At the car wash close to home there are constant encounters between two very distant worlds. On one hand we have the customers who arrive in their Maseratis, Mercedes, Porsches or Teslas who, we can assume, run technology companies. Most of them of Asian origin (Chinese, Korean, Indian) and some Caucasian. On the other hand, we have the workers who are mostly Mexican and Central American making $12 USD an hour.
These regular encounters always strike at my conscience since I have realized that these great contrasts are not normal.
In 2017, the sum of those low salaries brought over a whopping $27 billion USD into the Mexican economy. The staggering thought led me to think about the contributions of the aforementioned Asian tech leaders to their countries of origin by way of remittances. Wikipedia said that it was about $90B USD in 2015. We are still working on finding the exact amount that goes back to India from the Indian diaspora in Silicon Valley.
How many remittances from Mexicans or Latin American entrepreneurs or investors go back to their countries of origin? I do not have that piece of information either, but I could clearly see that this group was not practicing the same custom as their less favored counterparts.
When I went back to the car wash a few weeks later, I had the opportunity to start a conversation with some of the workers. I wanted to get to know them and see if it was appropriate to invite them to collaborate with the MyTesla.co project by chauffeuring our vehicles during their free time. Their gesture of gratitude and humility was moving, but it was more so to hear their refusal due to their undocumented situation.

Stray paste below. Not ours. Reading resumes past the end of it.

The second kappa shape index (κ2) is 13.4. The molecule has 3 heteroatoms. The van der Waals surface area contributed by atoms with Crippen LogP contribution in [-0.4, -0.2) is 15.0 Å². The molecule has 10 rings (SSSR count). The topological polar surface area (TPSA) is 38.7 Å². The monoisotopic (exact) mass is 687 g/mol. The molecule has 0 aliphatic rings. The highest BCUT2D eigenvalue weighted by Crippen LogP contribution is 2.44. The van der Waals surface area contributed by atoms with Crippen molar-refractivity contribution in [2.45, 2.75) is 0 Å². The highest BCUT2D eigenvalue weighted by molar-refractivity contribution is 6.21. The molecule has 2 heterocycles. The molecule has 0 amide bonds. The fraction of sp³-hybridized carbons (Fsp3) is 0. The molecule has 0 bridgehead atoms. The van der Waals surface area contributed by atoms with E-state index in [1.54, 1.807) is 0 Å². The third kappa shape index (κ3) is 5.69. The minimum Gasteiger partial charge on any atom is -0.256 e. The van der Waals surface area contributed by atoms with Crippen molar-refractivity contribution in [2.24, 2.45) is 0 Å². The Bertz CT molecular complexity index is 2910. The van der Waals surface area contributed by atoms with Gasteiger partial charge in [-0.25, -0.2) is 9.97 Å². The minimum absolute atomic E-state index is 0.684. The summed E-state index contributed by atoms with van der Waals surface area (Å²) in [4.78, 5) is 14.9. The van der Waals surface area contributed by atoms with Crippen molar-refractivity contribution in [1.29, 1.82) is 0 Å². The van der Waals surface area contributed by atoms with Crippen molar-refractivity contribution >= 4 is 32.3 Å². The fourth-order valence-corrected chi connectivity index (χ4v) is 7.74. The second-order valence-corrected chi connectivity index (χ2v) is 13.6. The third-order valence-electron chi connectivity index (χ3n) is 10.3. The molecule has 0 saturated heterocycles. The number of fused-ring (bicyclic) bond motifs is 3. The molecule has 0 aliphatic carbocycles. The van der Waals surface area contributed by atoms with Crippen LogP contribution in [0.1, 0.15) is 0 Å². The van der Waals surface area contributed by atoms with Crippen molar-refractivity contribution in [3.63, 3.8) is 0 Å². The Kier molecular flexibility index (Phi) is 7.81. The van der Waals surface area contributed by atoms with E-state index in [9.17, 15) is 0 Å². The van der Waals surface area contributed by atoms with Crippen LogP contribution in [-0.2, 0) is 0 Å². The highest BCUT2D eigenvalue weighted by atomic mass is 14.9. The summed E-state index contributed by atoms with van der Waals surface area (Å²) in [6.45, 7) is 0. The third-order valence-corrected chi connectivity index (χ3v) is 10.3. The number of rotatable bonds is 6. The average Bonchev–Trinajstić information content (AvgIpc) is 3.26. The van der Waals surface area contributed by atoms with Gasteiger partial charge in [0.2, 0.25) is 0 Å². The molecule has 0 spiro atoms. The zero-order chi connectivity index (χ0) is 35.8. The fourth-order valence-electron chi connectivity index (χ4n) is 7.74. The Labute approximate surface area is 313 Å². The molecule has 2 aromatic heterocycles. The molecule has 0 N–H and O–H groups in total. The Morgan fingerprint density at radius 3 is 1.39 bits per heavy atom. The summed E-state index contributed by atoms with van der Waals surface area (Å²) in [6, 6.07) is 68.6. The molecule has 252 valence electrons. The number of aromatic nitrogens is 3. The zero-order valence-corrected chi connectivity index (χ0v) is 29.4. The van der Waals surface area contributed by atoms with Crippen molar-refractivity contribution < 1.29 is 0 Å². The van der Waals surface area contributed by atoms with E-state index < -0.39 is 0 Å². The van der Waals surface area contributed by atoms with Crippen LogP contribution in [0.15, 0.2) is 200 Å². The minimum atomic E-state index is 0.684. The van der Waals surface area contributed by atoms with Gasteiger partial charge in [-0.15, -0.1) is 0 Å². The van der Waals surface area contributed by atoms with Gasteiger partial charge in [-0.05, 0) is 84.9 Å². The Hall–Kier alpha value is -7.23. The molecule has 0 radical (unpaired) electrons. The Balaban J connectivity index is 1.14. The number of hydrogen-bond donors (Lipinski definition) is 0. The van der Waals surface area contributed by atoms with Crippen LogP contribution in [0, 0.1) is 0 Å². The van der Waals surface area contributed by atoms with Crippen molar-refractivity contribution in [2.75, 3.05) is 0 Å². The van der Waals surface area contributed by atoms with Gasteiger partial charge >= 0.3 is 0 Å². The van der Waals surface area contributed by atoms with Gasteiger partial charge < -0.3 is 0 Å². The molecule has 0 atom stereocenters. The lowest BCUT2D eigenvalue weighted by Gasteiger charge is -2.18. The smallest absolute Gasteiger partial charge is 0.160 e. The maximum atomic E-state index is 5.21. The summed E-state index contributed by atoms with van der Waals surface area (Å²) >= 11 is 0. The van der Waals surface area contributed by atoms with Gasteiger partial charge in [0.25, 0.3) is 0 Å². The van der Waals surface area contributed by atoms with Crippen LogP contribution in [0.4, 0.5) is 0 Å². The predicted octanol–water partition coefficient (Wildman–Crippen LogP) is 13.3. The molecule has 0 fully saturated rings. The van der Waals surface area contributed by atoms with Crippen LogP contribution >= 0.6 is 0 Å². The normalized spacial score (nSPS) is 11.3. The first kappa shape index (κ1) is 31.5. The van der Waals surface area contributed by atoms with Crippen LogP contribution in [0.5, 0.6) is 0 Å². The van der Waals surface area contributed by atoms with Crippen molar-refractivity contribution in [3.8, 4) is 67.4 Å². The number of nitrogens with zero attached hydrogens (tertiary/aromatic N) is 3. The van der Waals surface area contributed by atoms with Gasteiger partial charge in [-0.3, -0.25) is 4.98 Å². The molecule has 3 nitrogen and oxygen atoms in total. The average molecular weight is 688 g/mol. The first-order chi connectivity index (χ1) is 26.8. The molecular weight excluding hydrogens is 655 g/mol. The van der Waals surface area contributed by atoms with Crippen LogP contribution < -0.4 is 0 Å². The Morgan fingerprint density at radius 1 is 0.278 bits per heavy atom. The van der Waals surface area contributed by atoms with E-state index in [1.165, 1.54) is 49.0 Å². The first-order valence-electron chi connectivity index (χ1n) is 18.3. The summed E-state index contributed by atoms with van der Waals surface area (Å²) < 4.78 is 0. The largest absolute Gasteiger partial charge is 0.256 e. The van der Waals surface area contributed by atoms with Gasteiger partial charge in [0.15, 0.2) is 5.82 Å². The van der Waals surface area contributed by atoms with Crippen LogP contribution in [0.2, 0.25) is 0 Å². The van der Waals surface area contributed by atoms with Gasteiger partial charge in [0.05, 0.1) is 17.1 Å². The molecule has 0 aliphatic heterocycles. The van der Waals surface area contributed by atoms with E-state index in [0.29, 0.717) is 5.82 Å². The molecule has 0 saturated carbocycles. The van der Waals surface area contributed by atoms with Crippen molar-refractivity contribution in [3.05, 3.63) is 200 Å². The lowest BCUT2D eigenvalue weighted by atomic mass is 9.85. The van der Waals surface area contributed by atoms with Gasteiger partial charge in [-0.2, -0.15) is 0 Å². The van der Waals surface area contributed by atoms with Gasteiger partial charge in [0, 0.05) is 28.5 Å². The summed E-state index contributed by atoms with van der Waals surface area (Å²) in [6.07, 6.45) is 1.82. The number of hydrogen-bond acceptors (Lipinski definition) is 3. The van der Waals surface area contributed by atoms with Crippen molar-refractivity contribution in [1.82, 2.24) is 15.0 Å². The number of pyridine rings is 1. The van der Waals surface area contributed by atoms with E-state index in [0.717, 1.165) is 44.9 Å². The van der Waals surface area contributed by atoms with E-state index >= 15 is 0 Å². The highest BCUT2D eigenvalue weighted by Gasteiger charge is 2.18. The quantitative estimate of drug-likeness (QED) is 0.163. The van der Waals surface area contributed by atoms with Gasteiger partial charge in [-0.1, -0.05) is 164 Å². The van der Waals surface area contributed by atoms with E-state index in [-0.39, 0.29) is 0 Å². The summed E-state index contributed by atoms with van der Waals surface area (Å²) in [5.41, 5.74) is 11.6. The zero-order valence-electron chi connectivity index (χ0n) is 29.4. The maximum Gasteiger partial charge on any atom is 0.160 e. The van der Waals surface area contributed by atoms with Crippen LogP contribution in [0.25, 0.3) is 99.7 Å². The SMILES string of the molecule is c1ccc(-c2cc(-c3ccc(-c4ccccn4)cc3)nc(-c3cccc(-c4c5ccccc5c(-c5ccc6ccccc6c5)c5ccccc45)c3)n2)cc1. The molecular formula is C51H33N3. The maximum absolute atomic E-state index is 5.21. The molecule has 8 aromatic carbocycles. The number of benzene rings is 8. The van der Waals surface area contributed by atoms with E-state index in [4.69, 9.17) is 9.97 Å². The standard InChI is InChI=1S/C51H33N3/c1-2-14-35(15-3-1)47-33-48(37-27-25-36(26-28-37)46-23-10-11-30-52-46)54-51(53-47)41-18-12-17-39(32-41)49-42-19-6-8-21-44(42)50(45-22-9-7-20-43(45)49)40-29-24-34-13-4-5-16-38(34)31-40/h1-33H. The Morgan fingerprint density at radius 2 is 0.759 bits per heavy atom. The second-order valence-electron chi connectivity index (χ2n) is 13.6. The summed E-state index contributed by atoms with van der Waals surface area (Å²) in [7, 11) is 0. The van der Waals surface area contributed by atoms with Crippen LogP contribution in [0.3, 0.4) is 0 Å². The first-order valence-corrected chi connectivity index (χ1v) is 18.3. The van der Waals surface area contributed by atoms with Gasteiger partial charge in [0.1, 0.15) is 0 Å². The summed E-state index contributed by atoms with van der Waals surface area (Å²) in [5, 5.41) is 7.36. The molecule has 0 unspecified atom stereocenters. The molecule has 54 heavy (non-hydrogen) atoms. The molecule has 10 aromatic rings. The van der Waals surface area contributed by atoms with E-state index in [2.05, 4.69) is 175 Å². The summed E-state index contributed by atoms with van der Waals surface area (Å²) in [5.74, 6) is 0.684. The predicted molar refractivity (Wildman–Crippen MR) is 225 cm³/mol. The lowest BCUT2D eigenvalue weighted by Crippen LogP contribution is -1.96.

One of them, with a higher education level, whom we have now supported to lead his own project that provides basic computer skills and education to the community of workers, was oblivious to the reality of Silicon Valley, its opportunities and its weight in the field of innovation and technology.
I dream that the Mexican entrepreneur who already lives in Silicon Valley receives further education and more proper training. My hopes are also that the businessperson or investor who has not left Mexico yet takes more risks, becomes more ambitious and international. I am sure that dreams like mine will help more countries like mine. We are working on that without rest.
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– Miguel Casillas.